Israel’s players couldn’t hide their disappointment when receiving their silver medals at the under-20 European Championship in Crete, Greece..
(photo credit: FIBA EUROPE WEBSITE)
Despite exceeding all expectations by reaching the final of the under- 20 European Championship, Israel’s players returned home from Crete, Greece on Monday afternoon with many question marks hanging over their future.
The roster assembled by coach Oded Katash was beaten by host Greece in Sunday’s final after winning its six previous games in the competition, including against European powerhouses of the likes of Lithuania, Italy and France, by an average 16.7 points per game.
“Everyone has been talking about expectations, but for me the thing I didn’t expect was that I would have so much fun,” said coach Katash, who is without a team for next season after Hapoel Eilat chose not to extend his contract. “The players are now entering the real world. I’m sure they will take this experience with them.”
The success of the team, which became the third blue-and-white side to reach the final of the event after the 2000 and 2004 squads, was especially impressive as its roster included few players with significant BSL experience.
The star of the team, Tamir Blatt, son of coach David Blatt, is the only player on the roster who had an important role with a BSL side last season, averaging 25.5 minutes per game at Hapoel Tel Aviv. The 20-year-old was selected to the all-tournament first team in Crete, finishing with averages of 16.0 points and 10.1 assists per game. He became the first player in tournament history to average over 10 assists throughout the event. Blatt made a name for himself in Europe with his performances in Greece, and he already signed a deal with Hapoel Holon for next season prior to the tournament.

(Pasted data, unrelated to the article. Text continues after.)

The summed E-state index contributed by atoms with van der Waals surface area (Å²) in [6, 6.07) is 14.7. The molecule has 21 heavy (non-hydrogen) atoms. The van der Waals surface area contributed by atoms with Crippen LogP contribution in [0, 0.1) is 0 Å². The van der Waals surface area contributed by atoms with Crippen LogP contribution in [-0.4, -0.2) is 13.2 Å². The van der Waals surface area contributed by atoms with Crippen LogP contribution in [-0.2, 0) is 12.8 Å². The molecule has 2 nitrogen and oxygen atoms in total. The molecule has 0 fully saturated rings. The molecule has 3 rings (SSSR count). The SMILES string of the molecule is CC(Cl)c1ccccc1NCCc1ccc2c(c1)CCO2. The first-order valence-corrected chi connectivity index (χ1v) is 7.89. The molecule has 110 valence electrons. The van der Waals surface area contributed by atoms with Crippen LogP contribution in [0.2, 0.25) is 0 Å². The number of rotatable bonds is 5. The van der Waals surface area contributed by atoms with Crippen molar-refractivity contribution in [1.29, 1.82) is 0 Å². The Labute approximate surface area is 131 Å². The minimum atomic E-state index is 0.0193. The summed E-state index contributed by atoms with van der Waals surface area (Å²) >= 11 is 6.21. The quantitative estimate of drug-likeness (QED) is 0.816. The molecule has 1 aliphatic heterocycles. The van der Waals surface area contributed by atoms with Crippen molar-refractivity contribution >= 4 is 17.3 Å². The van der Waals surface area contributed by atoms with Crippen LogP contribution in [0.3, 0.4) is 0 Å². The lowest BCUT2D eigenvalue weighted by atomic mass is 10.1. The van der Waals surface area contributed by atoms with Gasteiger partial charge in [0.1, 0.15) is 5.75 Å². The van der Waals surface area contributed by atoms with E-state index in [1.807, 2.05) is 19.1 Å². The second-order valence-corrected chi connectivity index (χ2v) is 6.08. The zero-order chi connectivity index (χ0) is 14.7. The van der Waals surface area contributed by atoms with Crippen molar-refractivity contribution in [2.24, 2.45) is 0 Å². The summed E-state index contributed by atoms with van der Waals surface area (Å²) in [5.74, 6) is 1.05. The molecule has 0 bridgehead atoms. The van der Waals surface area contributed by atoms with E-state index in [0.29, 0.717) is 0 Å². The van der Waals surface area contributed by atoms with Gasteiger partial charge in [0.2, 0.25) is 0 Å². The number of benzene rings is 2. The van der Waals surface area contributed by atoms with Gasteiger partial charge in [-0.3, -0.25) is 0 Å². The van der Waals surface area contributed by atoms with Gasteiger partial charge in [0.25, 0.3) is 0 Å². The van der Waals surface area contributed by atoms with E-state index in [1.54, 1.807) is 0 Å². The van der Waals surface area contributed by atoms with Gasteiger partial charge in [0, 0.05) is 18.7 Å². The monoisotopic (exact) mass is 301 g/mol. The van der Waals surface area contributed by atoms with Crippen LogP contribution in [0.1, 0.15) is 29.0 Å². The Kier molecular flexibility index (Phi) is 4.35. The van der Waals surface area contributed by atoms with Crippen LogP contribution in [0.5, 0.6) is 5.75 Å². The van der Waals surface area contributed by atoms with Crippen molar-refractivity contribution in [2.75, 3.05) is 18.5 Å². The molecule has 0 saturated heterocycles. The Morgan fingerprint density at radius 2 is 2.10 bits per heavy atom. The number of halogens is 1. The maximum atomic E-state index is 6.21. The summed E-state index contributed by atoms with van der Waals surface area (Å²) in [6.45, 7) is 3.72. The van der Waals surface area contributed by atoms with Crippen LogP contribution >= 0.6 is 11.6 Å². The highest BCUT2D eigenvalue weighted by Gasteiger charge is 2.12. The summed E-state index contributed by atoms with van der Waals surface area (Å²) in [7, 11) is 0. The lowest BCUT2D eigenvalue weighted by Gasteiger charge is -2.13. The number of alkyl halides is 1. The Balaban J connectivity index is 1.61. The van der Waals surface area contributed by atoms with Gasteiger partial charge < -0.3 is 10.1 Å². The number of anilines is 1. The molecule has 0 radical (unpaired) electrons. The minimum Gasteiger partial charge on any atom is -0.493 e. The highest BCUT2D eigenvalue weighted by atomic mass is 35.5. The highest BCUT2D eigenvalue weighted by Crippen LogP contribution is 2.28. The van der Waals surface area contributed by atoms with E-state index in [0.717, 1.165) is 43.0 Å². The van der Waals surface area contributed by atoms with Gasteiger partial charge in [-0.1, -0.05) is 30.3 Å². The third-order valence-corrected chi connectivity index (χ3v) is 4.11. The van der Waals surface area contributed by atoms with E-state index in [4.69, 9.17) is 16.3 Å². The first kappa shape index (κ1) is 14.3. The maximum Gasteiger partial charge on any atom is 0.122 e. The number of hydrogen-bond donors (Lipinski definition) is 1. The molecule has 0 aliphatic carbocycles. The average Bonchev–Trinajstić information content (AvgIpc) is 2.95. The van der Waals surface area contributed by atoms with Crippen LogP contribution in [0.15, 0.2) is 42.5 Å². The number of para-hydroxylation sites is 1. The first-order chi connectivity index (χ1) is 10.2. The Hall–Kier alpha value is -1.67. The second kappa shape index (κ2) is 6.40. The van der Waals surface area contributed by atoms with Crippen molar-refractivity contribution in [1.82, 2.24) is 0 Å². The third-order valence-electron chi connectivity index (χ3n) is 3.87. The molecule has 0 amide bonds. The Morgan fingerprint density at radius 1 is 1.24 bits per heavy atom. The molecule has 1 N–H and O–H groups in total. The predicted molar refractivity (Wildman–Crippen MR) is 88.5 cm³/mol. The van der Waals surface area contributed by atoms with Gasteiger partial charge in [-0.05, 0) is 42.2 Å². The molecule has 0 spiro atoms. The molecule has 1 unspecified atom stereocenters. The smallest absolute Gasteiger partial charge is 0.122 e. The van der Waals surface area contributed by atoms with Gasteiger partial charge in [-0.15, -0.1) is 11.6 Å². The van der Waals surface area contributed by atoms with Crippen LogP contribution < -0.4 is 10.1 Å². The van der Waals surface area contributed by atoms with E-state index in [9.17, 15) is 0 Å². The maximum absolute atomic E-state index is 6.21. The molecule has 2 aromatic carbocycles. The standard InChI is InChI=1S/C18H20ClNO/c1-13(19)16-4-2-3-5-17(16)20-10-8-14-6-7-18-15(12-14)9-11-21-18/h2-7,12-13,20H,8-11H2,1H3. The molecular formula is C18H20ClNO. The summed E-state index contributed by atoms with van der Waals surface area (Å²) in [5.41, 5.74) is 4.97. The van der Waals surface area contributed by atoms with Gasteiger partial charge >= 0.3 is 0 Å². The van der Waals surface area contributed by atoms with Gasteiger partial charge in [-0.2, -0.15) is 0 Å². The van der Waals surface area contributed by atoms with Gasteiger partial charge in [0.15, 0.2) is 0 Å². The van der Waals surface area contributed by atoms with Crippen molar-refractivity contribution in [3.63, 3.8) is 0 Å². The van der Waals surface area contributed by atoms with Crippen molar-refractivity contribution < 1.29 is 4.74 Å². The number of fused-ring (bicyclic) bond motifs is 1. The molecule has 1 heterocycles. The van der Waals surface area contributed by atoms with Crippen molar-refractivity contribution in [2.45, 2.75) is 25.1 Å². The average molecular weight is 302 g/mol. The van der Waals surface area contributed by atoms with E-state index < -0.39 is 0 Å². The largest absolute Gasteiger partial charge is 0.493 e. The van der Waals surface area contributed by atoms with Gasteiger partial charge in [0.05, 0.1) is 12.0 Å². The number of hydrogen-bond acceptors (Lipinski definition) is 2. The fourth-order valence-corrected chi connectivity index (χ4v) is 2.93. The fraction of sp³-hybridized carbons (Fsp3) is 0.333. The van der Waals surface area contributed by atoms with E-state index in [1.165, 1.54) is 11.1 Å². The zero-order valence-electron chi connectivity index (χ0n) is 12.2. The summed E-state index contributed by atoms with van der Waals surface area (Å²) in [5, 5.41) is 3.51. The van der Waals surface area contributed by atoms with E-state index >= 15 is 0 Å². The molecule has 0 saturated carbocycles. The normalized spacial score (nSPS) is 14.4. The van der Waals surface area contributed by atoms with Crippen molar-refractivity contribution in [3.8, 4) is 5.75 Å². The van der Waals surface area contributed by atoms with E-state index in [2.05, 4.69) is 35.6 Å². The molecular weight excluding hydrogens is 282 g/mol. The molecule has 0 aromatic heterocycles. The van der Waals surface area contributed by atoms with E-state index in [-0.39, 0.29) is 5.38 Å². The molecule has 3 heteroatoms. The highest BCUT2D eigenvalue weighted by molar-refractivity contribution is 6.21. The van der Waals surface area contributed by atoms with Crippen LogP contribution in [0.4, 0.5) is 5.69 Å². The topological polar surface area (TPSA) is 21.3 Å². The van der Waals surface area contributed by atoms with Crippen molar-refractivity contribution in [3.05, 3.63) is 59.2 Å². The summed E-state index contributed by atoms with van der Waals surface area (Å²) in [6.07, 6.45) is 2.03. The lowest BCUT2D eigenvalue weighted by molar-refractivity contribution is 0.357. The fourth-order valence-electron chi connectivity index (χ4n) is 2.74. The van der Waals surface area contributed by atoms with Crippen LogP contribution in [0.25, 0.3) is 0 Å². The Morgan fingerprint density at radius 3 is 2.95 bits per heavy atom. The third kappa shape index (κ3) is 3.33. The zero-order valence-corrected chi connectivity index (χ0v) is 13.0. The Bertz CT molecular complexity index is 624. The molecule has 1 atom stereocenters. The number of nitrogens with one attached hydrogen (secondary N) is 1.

Most of Blatt’s teammates find themselves in a completely different situation, with many still not knowing if they will receive an offer to play for a BSL team next season or will have to once more settle for a place in the second division.
Some of the players, 19-year-old Yoval Zoosman for example, will need to make a decision between battling for minutes in the BSL or instead taking a significant role with a National League team.
Zoosman, who averaged 16.3 points in Crete, is arguably the player with the biggest upside on the roster. The gangling guard is under contract at Maccabi Tel Aviv, but spent last season on loan at Maccabi Ra’anana of the second division, averaging 11.7 points.
His will need to decide between limited playing time at Maccabi, joining another BSL team on loan or an almost guaranteed star role in the second division.
“There is a sense of disappointment, but we all know how far we have come,” added Katash. “When you play basketball for the right reasons you are a winner before the game even starts. It is hard to smile after you lose in a final, but a few days or years from now the players will look back at this and understand what they achieved.”